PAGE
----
he ambulance parked in front of Kelly and Paul DeRocco’s home on Anna Marie Road signals some sort of medical emergency. It was. Kelly and Paul had just returned from a nightmare experience in Mexico and the stress has left her vulnerable to heart palpitations. That was what she was experiencing on March 11 just days after returning from what was supposed to be a 10th wedding anniversary trip.
Kelly was diagnosed with a condition called SVT 15 years ago and has taken pills ever since with no occurrence until her trip to Playa del Carmen in Mexico at the end of February.
That’s when the nightmare began.
After going for a swim, after two glorious days of having a lot of fun, Kelly started getting heart palpitations.
“You need to call the doctor,” said Kelly to Paul.
Her heart rate was close to 200 beats per minute and this lasted more than 50 minutes before she made it to the closest hospital about five minutes from the hotel. Kelly said her heart condition hadn’t caused her any problems in the past but as she is getting older it can worsen. Kelly is in her mid-40s.
“That level is dangerous, it could turn into a heart attack,” she said.
That’s when she realized that her life was worth just $2,000 US. The couple had purchased travel insurance, as they had done so many times in the past, but the private hospital they went to would not accept any insurance cards. They demanded the $2,000 up front even before a doctor would see her. It was up to the couple to get reimbursed by the insurance company once they arrived home. Luckily their credit card went through and she was admitted.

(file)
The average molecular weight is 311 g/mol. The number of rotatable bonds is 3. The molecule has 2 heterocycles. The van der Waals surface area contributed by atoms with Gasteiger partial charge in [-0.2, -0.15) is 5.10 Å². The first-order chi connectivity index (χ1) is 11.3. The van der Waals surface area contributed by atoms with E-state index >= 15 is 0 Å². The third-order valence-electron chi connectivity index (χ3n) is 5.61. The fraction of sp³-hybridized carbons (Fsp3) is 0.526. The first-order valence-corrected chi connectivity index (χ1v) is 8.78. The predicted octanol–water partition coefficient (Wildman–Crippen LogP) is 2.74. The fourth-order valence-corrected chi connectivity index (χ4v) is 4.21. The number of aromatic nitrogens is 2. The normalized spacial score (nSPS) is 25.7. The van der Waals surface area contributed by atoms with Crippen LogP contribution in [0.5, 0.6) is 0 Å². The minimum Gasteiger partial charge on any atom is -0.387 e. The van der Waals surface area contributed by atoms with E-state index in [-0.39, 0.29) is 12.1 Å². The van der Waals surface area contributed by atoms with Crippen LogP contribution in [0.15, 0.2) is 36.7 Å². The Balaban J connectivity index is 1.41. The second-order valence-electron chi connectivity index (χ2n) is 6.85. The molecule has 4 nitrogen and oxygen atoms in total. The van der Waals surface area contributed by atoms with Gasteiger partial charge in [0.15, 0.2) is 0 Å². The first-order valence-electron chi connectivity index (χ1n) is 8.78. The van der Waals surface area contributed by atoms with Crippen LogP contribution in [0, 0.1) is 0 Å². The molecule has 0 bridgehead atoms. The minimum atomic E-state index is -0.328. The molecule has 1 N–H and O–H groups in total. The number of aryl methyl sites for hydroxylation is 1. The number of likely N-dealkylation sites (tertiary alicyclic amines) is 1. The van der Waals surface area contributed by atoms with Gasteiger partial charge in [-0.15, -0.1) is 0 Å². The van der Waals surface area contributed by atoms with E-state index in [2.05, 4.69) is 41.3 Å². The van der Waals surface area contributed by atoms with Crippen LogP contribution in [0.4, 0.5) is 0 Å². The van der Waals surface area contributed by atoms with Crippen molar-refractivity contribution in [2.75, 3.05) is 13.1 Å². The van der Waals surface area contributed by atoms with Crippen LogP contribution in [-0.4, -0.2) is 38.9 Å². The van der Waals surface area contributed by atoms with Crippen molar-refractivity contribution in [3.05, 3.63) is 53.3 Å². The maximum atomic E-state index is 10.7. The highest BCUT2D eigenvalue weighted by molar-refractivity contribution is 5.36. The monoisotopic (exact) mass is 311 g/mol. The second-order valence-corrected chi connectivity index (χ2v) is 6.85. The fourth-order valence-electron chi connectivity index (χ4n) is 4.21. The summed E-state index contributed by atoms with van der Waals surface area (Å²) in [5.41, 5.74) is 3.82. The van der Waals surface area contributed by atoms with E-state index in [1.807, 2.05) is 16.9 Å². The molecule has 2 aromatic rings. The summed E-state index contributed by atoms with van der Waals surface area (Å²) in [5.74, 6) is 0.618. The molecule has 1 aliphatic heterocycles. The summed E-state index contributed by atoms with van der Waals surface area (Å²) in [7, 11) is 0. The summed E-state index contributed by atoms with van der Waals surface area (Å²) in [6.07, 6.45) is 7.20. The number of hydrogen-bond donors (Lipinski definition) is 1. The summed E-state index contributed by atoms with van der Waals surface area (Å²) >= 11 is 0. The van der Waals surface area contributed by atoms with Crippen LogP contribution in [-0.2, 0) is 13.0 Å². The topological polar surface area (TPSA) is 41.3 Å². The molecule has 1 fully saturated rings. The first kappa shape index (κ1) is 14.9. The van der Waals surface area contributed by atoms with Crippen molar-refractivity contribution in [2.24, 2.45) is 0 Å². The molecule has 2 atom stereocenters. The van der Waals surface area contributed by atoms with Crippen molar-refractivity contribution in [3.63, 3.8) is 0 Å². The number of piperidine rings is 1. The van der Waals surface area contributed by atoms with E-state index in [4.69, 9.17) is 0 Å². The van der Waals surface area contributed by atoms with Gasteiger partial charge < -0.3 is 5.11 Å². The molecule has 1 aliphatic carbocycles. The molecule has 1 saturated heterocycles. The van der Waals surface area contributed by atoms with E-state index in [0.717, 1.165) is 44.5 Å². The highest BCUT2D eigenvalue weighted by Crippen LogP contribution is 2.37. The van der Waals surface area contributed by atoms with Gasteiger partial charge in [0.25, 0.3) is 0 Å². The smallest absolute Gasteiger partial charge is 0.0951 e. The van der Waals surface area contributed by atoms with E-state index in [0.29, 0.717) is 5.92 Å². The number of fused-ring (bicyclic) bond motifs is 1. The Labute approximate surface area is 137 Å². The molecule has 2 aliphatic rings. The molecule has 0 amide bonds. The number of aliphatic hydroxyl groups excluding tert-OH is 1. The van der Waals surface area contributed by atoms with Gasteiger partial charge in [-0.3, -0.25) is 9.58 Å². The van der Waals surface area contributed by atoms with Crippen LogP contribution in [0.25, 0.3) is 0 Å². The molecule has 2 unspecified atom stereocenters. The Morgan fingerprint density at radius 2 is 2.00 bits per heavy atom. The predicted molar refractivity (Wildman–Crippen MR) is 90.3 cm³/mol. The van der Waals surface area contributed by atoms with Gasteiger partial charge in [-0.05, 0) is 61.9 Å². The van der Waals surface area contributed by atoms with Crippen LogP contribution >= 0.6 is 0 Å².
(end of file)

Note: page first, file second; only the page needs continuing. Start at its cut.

“I don’t remember too much,” said Kelly.
It was discovered she had tachycardia caused by dehydration. Her heart rate was stabilized and her enzymes brought down and her hospital stay extended for another 24 hours because of the risk of a heart attack. Another $1,000. They never thought they would have to “fork out” for insurance – never told they would have to pay in advance. Phone calls to the phone numbers on the back of the insurance card were unreachable, the service unacceptable.
All Kelly wanted was to go home.
“That’s what we’re trying to get through to people,” said Paul. Some Mexican hospitals won’t accept insurance cards – only cash or credit card as in this case.
Their final bill at the hospital was $3,189.00 USD. They were not going to discharge Kelly until the final amount was paid in full. They had money for a second week at the all-inclusive resort but that went to pay the medical bills. So they were stuck. No money, no place to stay and no flight out on Air Transat until the 14th of March.
They were told they would have to find their own way home if they couldn’t made the March 14 flight. Needless to say, they will not fly with Air Transat ever again.
In the end it was WestJet that came to the rescue. The couple had Westjet dollars saved for a flight to Toronto in the summer and they were able to use these and another $900 to fly home to Victoria.
“At WestJet they said, ‘don’t worry, we’ll get you home,’” said Paul. A stewardess named Katrina, when told of their ordeal, gave them a $500 credit towards their Toronto flight. The stewardess said that, “as WestJet employees we can do this.”
“Now I won’t deal with anyone else,” said Paul of WestJet.
“It caused a lot of anxiety, I got a lot of grey hairs over it and I don’t want others to go through this,” said Kelly.
The story isn’t about the money, they said, it is about the need to be informed.
They want people to be aware that just because they have travel insurance it doesn’t mean they are covered. It’s not the insurance, it’s the hospitals.
They have been helped by people and find it hard to take rather than give as they usually do.
“We’re not used to it, it’s hard to accept anything,” said Paul.
Kelly said it has always been just her and Paul and they get by.
“It’s life,” she said. “It happens.”
For now they are taking it easy, trying not to worry and stress themselves out. They hope they have opened people’s eyes to what can happen — and most of all they are appreciative of our medical system where they have to treat you no matter what.
“Here they have to treat you no matter what, in Mexico they don’t care, my life was worth $2,000. I won’t travel out of the country anymore,” said Kelly.
“I hope our experience has opened people’s eyes,” said Paul.